SalemNews.com, Salem, MA

Special Report

September 7, 2011

In a piece of steel, Salem firefighters make a connection

(Continued)

If Brophy is the department's artist, then Ataide, 32, is its unofficial historian, collecting old photos and newspaper articles about the Salem Fire Department. But Ataide, who has been with the department for almost four years, didn't want the memorial to focus exclusively on firefighters.

"I tried to stay away from the number 343," Ataide said, referring to how many firefighters died on Sept. 11. "There were many people who died that day, not just the firefighters. ... (The memorial) is for everyone."

It is why the plaque will refer to what happened in New York, Washington, D.C., and Shanksville, Pa. Ataide hopes it draws the attention of some of the crowds headed to Salem this fall for the city's annual Haunted Happenings festivities.

Its location makes the memorial one of the more conspicuous local remembrances. In Peabody, the city built a small memorial park in a quiet neighborhood off Route 114. On Grandview Avenue, it is one door down from the former home of Janis Lasden and honors Lasden and Christine Barbuto of West Peabody. Both were aboard American Airlines Flight 11, the first plane to hit the World Trade Center.

Outside the Peabody Institute Library in Danvers is a bench dedicated to the memory of former resident Karen Martin, a flight attendant on Flight 11. Inside, a rocking chair in the library's children's room bears her name.

In Salem, motorists on Highland Avenue drive by a memorial erected a day after the attacks. Put there by a construction crew working at the Market Basket site, two granite rectangular blocks rise from the small grassy hill beside the road.

The location makes the display hard to get to, which will not be the case beside the fire station. To receive the steel from the Port Authority, Ataide had to demonstrate that the public would have access to it.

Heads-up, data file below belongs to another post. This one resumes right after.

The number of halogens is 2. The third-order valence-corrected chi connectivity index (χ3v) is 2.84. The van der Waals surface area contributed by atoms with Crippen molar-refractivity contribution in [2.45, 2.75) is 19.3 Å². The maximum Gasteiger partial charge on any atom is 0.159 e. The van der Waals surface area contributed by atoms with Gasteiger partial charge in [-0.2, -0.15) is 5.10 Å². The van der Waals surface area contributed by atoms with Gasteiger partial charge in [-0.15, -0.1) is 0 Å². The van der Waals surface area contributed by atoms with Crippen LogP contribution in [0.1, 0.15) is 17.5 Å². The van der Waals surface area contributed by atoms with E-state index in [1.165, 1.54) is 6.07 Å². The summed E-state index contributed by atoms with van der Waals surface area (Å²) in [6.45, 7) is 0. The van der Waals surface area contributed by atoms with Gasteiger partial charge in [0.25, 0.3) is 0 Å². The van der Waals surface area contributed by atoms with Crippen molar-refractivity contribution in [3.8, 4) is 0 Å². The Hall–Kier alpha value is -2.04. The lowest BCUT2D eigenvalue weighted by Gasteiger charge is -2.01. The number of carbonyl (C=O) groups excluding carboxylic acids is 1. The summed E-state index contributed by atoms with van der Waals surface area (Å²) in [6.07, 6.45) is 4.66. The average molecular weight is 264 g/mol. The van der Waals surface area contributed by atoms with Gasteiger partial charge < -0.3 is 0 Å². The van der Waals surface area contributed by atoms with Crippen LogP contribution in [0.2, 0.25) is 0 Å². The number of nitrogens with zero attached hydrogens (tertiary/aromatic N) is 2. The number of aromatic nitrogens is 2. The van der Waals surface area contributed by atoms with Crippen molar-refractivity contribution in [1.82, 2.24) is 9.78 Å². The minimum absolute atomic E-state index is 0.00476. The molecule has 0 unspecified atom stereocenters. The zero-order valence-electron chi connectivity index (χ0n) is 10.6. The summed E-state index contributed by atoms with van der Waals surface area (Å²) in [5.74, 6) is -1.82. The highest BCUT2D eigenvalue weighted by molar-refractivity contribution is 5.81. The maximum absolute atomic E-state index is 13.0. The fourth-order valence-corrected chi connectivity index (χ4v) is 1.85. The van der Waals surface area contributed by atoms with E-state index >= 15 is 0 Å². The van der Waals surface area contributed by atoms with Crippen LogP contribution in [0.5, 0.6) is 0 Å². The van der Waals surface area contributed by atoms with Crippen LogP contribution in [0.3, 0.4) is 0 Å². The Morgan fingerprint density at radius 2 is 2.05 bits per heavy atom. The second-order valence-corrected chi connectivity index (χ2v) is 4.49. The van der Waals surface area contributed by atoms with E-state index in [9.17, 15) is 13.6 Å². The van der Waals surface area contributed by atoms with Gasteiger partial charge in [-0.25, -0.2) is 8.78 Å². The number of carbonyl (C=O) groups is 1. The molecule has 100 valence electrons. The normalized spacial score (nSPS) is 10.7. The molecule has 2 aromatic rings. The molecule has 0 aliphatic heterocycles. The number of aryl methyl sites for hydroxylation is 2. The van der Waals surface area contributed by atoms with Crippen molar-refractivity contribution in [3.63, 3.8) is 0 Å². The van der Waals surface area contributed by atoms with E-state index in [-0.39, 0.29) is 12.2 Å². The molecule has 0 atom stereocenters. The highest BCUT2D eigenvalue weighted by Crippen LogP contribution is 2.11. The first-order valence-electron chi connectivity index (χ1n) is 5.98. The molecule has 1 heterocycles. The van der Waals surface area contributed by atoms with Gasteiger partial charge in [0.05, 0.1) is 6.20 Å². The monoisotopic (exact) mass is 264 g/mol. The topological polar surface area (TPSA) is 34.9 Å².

The deep ties people have to that day a decade ago was evident whenever someone visited Chief David Cody's office, the steel's temporary home while the memorial site was being prepared. The first thing everyone did was touch it.

The reaction surprised the chief and Ataide, as well.

"I never really knew people needed that connection," he said.

Text Only | Photo Reprints
Special Report

Local News
  • Guilty verdicts in probation trial

    July 24, 2014

  • Ex-Market Basket boss wants to buy company

    July 24, 2014

  • Court finds Danvers nursing home at fault DANVERS -- The estate of an elderly woman who died after a fall and weeks of neglect at a Danvers nursing home has won a $14.5 million verdict in a wrongful death and negligence case. A Middlesex Superior Court jury awarded the estate of Genevieve Ca

    July 24, 2014

  • chism2 [Duplicate] Chism arraigned in second attack

    BOSTON -- When the woman came out of the bathroom, accused murderer Philip Chism was standing a foot in front of her. He put his hands around the clinician's neck, started choking her and pushed her up against a cinder block wall, a prosecutor said.

    July 24, 2014 3 Photos 7 Stories

  • 140723_SN_DLE_PROTESTERS4 Danvers Market Basket forced to toss food

    DANVERS -- Cars peppered the Market Basket intersection Wednesday afternoon with honks supporting grocery chain workers, who held signs calling for the reinstatement of fired CEO Arthur T. Demoulas. But the latest development in the grocery chain spe

    July 24, 2014 5 Photos 6 Stories